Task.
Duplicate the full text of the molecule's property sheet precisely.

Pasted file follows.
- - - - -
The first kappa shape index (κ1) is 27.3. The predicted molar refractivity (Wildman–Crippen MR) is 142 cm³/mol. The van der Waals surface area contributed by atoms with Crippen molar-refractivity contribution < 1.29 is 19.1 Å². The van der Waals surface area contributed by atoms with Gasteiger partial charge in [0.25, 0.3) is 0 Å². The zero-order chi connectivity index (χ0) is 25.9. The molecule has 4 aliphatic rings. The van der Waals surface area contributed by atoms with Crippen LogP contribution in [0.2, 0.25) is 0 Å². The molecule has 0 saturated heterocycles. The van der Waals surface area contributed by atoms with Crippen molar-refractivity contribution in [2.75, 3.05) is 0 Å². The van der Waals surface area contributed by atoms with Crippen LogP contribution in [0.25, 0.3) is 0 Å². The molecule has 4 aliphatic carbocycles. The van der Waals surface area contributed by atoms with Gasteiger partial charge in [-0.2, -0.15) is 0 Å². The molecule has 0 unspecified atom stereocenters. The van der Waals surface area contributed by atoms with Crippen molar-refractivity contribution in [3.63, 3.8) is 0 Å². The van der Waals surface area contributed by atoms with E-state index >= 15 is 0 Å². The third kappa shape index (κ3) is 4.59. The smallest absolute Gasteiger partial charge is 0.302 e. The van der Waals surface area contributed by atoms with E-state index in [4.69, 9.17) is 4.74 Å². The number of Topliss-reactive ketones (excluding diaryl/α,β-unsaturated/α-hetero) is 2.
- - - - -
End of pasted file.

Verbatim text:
The first kappa shape index (κ1) is 27.3. The predicted molar refractivity (Wildman–Crippen MR) is 142 cm³/mol. The van der Waals surface area contributed by atoms with Crippen molar-refractivity contribution < 1.29 is 19.1 Å². The van der Waals surface area contributed by atoms with Gasteiger partial charge in [0.25, 0.3) is 0 Å². The zero-order chi connectivity index (χ0) is 25.9. The molecule has 4 aliphatic rings. The van der Waals surface area contributed by atoms with Crippen LogP contribution in [0.2, 0.25) is 0 Å². The molecule has 0 saturated heterocycles. The van der Waals surface area contributed by atoms with Crippen molar-refractivity contribution in [2.75, 3.05) is 0 Å². The van der Waals surface area contributed by atoms with Crippen LogP contribution in [0.25, 0.3) is 0 Å². The molecule has 4 aliphatic carbocycles. The van der Waals surface area contributed by atoms with Gasteiger partial charge in [-0.2, -0.15) is 0 Å². The molecule has 0 unspecified atom stereocenters. The van der Waals surface area contributed by atoms with Crippen molar-refractivity contribution in [3.63, 3.8) is 0 Å². The van der Waals surface area contributed by atoms with E-state index >= 15 is 0 Å². The third kappa shape index (κ3) is 4.59. The smallest absolute Gasteiger partial charge is 0.302 e. The van der Waals surface area contributed by atoms with E-state index in [4.69, 9.17) is 4.74 Å². The number of Topliss-reactive ketones (excluding diaryl/α,β-unsaturated/α-hetero) is 2.